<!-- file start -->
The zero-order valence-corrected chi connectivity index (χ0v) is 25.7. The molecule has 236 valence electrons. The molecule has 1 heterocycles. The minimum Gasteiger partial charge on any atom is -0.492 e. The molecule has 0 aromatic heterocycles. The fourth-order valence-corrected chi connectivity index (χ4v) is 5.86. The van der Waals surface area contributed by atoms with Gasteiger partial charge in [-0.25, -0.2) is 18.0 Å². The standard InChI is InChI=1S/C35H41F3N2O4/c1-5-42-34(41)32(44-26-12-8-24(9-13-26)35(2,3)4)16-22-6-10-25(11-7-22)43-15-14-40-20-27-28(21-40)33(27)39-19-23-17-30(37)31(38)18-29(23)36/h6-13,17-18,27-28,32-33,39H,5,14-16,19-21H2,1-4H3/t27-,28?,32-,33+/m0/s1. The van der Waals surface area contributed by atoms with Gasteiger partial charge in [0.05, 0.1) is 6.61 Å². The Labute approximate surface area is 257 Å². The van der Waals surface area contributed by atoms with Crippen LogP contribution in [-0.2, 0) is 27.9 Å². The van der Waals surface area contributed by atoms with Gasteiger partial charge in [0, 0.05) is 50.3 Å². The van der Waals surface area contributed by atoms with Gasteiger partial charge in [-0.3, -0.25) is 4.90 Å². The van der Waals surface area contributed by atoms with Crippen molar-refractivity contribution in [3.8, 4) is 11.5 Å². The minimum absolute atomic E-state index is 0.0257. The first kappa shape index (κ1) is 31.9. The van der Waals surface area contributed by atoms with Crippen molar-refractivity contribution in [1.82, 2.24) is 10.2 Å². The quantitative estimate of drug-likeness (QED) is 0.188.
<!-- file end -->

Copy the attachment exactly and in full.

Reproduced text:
The zero-order valence-corrected chi connectivity index (χ0v) is 25.7. The molecule has 236 valence electrons. The molecule has 1 heterocycles. The minimum Gasteiger partial charge on any atom is -0.492 e. The molecule has 0 aromatic heterocycles. The fourth-order valence-corrected chi connectivity index (χ4v) is 5.86. The van der Waals surface area contributed by atoms with Gasteiger partial charge in [-0.25, -0.2) is 18.0 Å². The standard InChI is InChI=1S/C35H41F3N2O4/c1-5-42-34(41)32(44-26-12-8-24(9-13-26)35(2,3)4)16-22-6-10-25(11-7-22)43-15-14-40-20-27-28(21-40)33(27)39-19-23-17-30(37)31(38)18-29(23)36/h6-13,17-18,27-28,32-33,39H,5,14-16,19-21H2,1-4H3/t27-,28?,32-,33+/m0/s1. The van der Waals surface area contributed by atoms with Gasteiger partial charge in [0.05, 0.1) is 6.61 Å². The Labute approximate surface area is 257 Å². The van der Waals surface area contributed by atoms with Crippen LogP contribution in [-0.2, 0) is 27.9 Å². The van der Waals surface area contributed by atoms with Gasteiger partial charge in [0, 0.05) is 50.3 Å². The van der Waals surface area contributed by atoms with Gasteiger partial charge in [-0.3, -0.25) is 4.90 Å². The van der Waals surface area contributed by atoms with Crippen molar-refractivity contribution in [3.8, 4) is 11.5 Å². The minimum absolute atomic E-state index is 0.0257. The first kappa shape index (κ1) is 31.9. The van der Waals surface area contributed by atoms with Crippen molar-refractivity contribution in [1.82, 2.24) is 10.2 Å². The quantitative estimate of drug-likeness (QED) is 0.188.